The second reading during the A Cycle of the Lectionary is from the First Letter of St. Peter which many scholars have identified as a Baptismal homily or a Baptismal liturgy.  In that reading, the sacred writer reminds the Christian community that the faith that led them to baptism is the faith that will aid them when they are confronted with the inevitable suffering that will come because of their beliefs.

The final reading should be very familiar to us.  We hear it every year on the Second Sunday of Easter.  It is the story from the Gospel of John of two different appearance stories.  The lynchpin of these stories is the character of Thomas.  Unfortunately, we have come to call him “doubting Thomas.” 

St. John’s Gospel was the last of the four Gospels to be written and accepted by the community.  It is different from the other three in that it states that its purpose is NOT to give us another biography of Jesus as the other three do.  The sacred writer tells us that this Gospel is written so “that you may come to believe that Jesus is the Christ, the Son of God, and that through this belief you may have life in his name.”  The very first words of the Gospel tell us what this writer believes: “In the beginning was the Word, and the Word was with God, and the Word was God.”  After penning these words, he continues in his purpose – to bring us to belief in the Word made flesh.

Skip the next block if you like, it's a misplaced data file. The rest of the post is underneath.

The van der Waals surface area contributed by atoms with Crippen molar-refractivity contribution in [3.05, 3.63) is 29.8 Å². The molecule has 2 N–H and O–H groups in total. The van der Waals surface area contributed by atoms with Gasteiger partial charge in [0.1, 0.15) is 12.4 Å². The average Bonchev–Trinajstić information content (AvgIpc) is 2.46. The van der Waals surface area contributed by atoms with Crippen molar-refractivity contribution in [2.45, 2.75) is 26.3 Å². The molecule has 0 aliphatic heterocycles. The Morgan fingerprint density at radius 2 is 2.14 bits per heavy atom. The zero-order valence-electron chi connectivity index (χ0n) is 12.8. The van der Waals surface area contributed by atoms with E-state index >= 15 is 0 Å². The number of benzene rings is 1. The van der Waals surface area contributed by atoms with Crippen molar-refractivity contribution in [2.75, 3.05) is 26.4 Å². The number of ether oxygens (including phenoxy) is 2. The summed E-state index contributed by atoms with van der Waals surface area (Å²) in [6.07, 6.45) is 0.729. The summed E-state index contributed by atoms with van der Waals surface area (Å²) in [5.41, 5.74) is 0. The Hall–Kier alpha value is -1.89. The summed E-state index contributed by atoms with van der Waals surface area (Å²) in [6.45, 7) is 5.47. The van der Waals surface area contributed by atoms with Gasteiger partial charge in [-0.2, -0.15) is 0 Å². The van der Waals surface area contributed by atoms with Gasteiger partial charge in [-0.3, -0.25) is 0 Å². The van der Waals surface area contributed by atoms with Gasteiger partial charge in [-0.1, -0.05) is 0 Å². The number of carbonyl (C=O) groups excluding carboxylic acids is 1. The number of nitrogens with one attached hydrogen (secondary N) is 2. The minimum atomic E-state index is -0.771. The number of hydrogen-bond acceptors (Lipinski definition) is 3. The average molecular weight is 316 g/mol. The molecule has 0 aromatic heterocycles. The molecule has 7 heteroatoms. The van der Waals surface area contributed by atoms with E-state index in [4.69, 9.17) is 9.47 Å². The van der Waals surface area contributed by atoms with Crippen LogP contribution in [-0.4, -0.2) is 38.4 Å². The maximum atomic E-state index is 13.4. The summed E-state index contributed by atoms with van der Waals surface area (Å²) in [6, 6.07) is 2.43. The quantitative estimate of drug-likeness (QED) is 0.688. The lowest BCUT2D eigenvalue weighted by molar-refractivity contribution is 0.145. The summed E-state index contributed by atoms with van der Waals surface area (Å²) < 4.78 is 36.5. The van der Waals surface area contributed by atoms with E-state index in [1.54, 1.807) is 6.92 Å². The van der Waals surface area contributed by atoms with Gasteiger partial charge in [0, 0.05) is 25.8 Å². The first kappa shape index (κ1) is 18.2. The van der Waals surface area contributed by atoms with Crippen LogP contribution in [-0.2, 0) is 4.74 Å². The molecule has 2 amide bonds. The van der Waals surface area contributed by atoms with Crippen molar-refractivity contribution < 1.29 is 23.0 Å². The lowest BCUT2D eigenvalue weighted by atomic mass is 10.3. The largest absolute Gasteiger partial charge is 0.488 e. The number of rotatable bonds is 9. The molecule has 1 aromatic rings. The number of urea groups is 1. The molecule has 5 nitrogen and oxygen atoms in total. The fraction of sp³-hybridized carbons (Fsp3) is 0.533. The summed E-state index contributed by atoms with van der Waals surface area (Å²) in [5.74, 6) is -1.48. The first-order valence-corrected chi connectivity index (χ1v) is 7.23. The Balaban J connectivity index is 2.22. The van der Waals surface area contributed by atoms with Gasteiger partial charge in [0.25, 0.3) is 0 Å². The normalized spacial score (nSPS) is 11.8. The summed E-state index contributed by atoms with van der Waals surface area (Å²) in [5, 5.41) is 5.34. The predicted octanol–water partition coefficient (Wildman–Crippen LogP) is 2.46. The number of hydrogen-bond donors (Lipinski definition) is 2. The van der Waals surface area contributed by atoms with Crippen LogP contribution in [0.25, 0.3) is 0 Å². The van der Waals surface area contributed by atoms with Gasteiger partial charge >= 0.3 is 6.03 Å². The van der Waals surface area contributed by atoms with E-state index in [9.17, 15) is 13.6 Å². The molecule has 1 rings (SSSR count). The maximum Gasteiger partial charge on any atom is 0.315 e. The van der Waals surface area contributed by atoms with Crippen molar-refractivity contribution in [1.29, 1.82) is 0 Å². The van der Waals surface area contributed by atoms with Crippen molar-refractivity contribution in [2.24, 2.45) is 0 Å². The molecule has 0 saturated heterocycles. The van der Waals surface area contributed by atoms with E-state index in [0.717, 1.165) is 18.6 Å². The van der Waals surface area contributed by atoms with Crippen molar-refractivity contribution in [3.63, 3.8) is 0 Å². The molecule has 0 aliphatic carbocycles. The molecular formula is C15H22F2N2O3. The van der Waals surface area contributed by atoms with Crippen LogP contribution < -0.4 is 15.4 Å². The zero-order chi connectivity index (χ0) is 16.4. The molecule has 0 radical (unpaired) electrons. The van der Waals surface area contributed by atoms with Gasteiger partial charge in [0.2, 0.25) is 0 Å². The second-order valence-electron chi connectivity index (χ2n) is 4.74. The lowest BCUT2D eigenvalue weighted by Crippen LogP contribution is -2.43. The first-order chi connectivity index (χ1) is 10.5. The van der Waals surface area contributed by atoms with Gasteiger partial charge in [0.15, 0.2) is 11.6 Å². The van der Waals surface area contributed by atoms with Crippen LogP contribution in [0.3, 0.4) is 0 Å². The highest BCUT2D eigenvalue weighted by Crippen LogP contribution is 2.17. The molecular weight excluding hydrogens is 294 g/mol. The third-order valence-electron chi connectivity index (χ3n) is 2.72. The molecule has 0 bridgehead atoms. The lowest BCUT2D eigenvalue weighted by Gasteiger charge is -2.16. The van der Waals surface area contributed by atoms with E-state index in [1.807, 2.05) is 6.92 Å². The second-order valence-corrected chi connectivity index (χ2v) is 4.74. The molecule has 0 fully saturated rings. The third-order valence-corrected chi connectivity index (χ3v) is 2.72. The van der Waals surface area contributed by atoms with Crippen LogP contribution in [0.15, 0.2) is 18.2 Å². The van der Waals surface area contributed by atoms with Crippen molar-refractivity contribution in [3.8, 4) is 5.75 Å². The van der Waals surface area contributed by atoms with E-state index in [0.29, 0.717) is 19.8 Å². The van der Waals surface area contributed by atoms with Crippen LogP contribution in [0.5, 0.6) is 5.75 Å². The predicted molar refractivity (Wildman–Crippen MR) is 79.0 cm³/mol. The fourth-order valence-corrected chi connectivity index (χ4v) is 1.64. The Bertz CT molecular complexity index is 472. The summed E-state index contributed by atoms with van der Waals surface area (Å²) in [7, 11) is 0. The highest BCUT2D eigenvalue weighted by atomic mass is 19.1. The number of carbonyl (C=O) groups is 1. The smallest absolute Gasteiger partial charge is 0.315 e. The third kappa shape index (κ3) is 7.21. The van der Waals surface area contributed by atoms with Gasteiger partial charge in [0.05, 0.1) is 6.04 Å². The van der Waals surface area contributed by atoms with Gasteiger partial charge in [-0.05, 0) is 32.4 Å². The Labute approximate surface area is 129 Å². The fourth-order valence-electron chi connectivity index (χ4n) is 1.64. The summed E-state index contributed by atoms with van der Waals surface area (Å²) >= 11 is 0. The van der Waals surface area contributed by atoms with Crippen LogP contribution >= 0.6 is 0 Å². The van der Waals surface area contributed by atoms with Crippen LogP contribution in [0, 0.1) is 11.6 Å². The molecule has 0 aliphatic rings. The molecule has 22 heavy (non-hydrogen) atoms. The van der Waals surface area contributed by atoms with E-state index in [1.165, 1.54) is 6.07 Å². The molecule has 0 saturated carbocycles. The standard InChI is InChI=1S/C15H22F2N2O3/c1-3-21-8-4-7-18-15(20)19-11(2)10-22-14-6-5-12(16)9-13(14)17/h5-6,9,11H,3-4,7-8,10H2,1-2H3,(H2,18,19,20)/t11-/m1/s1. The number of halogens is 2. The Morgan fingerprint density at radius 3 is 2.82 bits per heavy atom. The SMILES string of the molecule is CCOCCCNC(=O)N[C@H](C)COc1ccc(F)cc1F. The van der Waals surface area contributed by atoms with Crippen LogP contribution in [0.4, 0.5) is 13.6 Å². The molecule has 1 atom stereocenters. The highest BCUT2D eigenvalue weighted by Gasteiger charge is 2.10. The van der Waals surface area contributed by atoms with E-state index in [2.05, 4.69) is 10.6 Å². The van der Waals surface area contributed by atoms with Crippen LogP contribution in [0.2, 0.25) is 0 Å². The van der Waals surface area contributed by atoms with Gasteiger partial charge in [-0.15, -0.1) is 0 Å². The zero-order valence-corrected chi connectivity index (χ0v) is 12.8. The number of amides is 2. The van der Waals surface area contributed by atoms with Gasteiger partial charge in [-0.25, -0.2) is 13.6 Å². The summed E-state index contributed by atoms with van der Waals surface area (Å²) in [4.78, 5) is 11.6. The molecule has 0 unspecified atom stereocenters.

In the twentieth chapter of this Gospel Jesus appears to the disciples and invites them to preach the Good News of forgiveness.  However, the evangelist is a little concerned for those who will not see Jesus in the flesh.  Millions will come to faith in Jesus simply by hearing the story.  That’s the point of this story of fingers in wound marks and hands in pierced sides.  “Blessed are those who do not see and yet believe.”  That’s you and me, brother and sisters.  Thomas speaks for all of us when he, and only he, states unequivocally, “My Lord and my God.”  He is the only apostle who verbally affirms his faith.  He is no doubter.  He is a believer.  He stands in this Gospel and represents those of us who have come to believe that Jesus is still in our midst.  In fact, I have come to the conviction that Thomas did not doubt the apostles’ fantastic story because it was fantastic.  I believe he doubted it because they were still in the upper room even though Jesus had “sent them” to preach forgiveness of sins.  His words to them are his way of saying, “If Jesus stood among you and did what you say he did, why are you still here?  Why are you still afraid and standing behind locked doors?”

This Sunday, then, is a time for us to examine our own faith in Jesus.  How do we live it out?  Are we devoted to the teachings of the apostles?  Do we live a common life that breaks the barriers of race, of gender, of ethnicity, of religious faith and of other differences among us?  Do we accept the suffering that comes as part of our human nature, following in the example of Jesus who suffered for us all?  And finally, are we so convinced of our faith that we are about the business of preaching the forgiveness that is ours in the Holy Spirit which has come upon us, or are we still locked behind closed doors, too afraid to let our faith be visible in this broken world?  Are we merciful, or do we simply want to experience the mercy of God for ourselves.  In other words, do we really believe that Jesus is alive and among us? 

We are drawing near to the table of the Lord once again today to eat his body and drink his blood.  Doubts about the Resurrection are part of our human nature, especially if the effects of this meal are not visible in our lives, especially if we fail to become what we eat.

Fr. Lawrence Jagdfeld, O.F.M., Administrator